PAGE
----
15. Relationship between blockade of dopamine transporters by oral methylphenidate and the increases in extracellular dopamine: therapeutic implications. Volkow, N.D., Wang, G.J., Fowler, J.S., Logan, J., Franceschi, D., Maynard, L., Ding, Y.S., Gatley, S.J., Gifford, A., Zhu, W., Swanson, J.M. Synapse (2002) [Pubmed]
  16. Prediction of dopamine transporter binding availability by genotype: a preliminary report. Jacobsen, L.K., Staley, J.K., Zoghbi, S.S., Seibyl, J.P., Kosten, T.R., Innis, R.B., Gelernter, J. The American journal of psychiatry. (2000) [Pubmed]
  17. Evidence suggesting the role of specific genetic factors in cigarette smoking. Lerman, C., Caporaso, N.E., Audrain, J., Main, D., Bowman, E.D., Lockshin, B., Boyd, N.R., Shields, P.G. Health psychology : official journal of the Division of Health Psychology, American Psychological Association. (1999) [Pubmed]
  18. Stress-induced cigarette craving: effects of the DRD2 TaqI RFLP and SLC6A3 VNTR polymorphisms. Erblich, J., Lerman, C., Self, D.W., Diaz, G.A., Bovbjerg, D.H. Pharmacogenomics J. (2004) [Pubmed]
  19. Genotype effects on neurodegeneration and neuroadaptation in monoaminergic neurotransmitter systems. Heinz, A., Goldman, D. Neurochem. Int. (2000) [Pubmed]
  20. Reduced midbrain dopamine transporter binding in male adolescents with attention-deficit/hyperactivity disorder: association between striatal dopamine markers and motor hyperactivity. Jucaite, A., Fernell, E., Halldin, C., Forssberg, H., Farde, L. Biol. Psychiatry (2005) [Pubmed]
  21. Dopamine D2 receptor regulation of the dopamine transporter expressed in Xenopus laevis oocytes is voltage-independent. Mayfield, R.D., Zahniser, N.R. Mol. Pharmacol. (2001) [Pubmed]
  22. Studies of the biogenic amine transporters. XI. Identification of a 1-[2-[bis(4-fluorophenyl)methoxy]ethyl]-4-(3-phenylpropyl)piperazine (GBR12909) analog that allosterically modulates the serotonin transporter. Nightingale, B., Dersch, C.M., Boos, T.L., Greiner, E., Calhoun, W.J., Jacobson, A.E., Rice, K.C., Rothman, R.B. J. Pharmacol. Exp. Ther. (2005) [Pubmed]
  23. Additive effects of genetic variation in dopamine regulating genes on working memory cortical activity in human brain. Bertolino, A., Blasi, G., Latorre, V., Rubino, V., Rampino, A., Sinibaldi, L., Caforio, G., Petruzzella, V., Pizzuti, A., Scarabino, T., Nardini, M., Weinberger, D.R., Dallapiccola, B. J. Neurosci. (2006) [Pubmed]
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  25. Polymorphisms of the dopamine transporter gene: influence on response to methylphenidate in attention deficit-hyperactivity disorder. Roman, T., Rohde, L.A., Hutz, M.H. American journal of pharmacogenomics : genomics-related research in drug development and clinical practice. (2004) [Pubmed]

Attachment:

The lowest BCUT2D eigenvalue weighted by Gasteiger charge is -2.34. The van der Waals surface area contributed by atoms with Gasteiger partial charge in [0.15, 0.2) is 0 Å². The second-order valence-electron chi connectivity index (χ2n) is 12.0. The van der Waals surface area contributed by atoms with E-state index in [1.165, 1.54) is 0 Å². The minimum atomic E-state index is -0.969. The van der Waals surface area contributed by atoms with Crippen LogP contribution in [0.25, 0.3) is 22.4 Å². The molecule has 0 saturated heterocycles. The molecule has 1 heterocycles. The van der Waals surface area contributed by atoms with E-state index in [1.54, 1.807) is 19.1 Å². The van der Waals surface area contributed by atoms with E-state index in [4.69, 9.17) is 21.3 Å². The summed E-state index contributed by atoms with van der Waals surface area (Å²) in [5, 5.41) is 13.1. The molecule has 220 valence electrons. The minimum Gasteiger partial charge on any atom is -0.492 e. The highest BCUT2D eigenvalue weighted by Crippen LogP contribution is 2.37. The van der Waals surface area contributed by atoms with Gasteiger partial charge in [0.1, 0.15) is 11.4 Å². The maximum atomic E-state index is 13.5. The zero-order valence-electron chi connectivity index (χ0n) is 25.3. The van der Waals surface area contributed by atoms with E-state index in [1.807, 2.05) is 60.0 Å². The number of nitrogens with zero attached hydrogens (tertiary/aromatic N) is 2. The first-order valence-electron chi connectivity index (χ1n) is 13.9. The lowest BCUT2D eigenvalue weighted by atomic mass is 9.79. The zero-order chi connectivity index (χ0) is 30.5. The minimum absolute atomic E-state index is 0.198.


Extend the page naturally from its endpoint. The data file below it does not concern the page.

26. Molecular cloning and characterization of an L-epinephrine transporter from sympathetic ganglia of the bullfrog, Rana catesbiana. Apparsundaram, S., Moore, K.R., Malone, M.D., Hartzell, H.C., Blakely, R.D. J. Neurosci. (1997) [Pubmed]
  27. Individual and combined effects of ethanol and cocaine on the human dopamine transporter in neuronal cell lines. Ho, M., Segre, M. Neurosci. Lett. (2001) [Pubmed]
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  29. Characteristics of drug interactions with recombinant biogenic amine transporters expressed in the same cell type. Eshleman, A.J., Carmolli, M., Cumbay, M., Martens, C.R., Neve, K.A., Janowsky, A. J. Pharmacol. Exp. Ther. (1999) [Pubmed]
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  32. GBR compounds and mepyramines as cocaine abuse therapeutics: chemometric studies on selectivity using grid independent descriptors (GRIND). Benedetti, P., Mannhold, R., Cruciani, G., Pastor, M. J. Med. Chem. (2002) [Pubmed]
  33. The multiple LIM domain-containing adaptor protein Hic-5 synaptically colocalizes and interacts with the dopamine transporter. Carneiro, A.M., Ingram, S.L., Beaulieu, J.M., Sweeney, A., Amara, S.G., Thomas, S.M., Caron, M.G., Torres, G.E. J. Neurosci. (2002) [Pubmed]
  34. Functional interaction between monoamine plasma membrane transporters and the synaptic PDZ domain-containing protein PICK1. Torres, G.E., Yao, W.D., Mohn, A.R., Quan, H., Kim, K.M., Levey, A.I., Staudinger, J., Caron, M.G. Neuron (2001) [Pubmed]
  35. Modulation of dopamine transporter function by alpha-synuclein is altered by impairment of cell adhesion and by induction of oxidative stress. Wersinger, C., Prou, D., Vernier, P., Sidhu, A. FASEB J. (2003) [Pubmed]
  36. Dopamine and norepinephrine transporter-dependent c-Fos production in vitro: relevance to neuroadaptation. Yatin, S.M., Miller, G.M., Madras, B.K. J. Neurosci. Methods (2005) [Pubmed]
  37. Disruption of the interaction of alpha-synuclein with microtubules enhances cell surface recruitment of the dopamine transporter. Wersinger, C., Sidhu, A. Biochemistry (2005) [Pubmed]
  38. Pharmacological characterization of ecstasy synthesis byproducts with recombinant human monoamine transporters. Pifl, C., Nagy, G., Berényi, S., Kattinger, A., Reither, H., Antus, S. J. Pharmacol. Exp. Ther. (2005) [Pubmed]
  39. Amphetamine-induced loss of human dopamine transporter activity: an internalization-dependent and cocaine-sensitive mechanism. Saunders, C., Ferrer, J.V., Shi, L., Chen, J., Merrill, G., Lamb, M.E., Leeb-Lundberg, L.M., Carvelli, L., Javitch, J.A., Galli, A. Proc. Natl. Acad. Sci. U.S.A. (2000) [Pubmed]
  40. Differential modification of dopamine transporter and tyrosine hydroxylase mRNAs in midbrain of subjects with Parkinson's, Alzheimer's with parkinsonism, and Alzheimer's disease. Joyce, J.N., Smutzer, G., Whitty, C.J., Myers, A., Bannon, M.J. Mov. Disord. (1997) [Pubmed]
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  43. Linkage disequilibrium mapping at DAT1, DRD5 and DBH narrows the search for ADHD susceptibility alleles at these loci. Hawi, Z., Lowe, N., Kirley, A., Gruenhage, F., Nöthen, M., Greenwood, T., Kelsoe, J., Fitzgerald, M., Gill, M. Mol. Psychiatry (2003) [Pubmed]
  44. Attenuation of dopamine transporter activity by alpha-synuclein. Wersinger, C., Sidhu, A. Neurosci. Lett. (2003) [Pubmed]
  45. Meta-analysis of family-based association studies between the dopamine transporter gene and attention deficit hyperactivity disorder. Purper-Ouakil, D., Wohl, M., Mouren, M.C., Verpillat, P., Adès, J., Gorwood, P. Psychiatr. Genet. (2005) [Pubmed]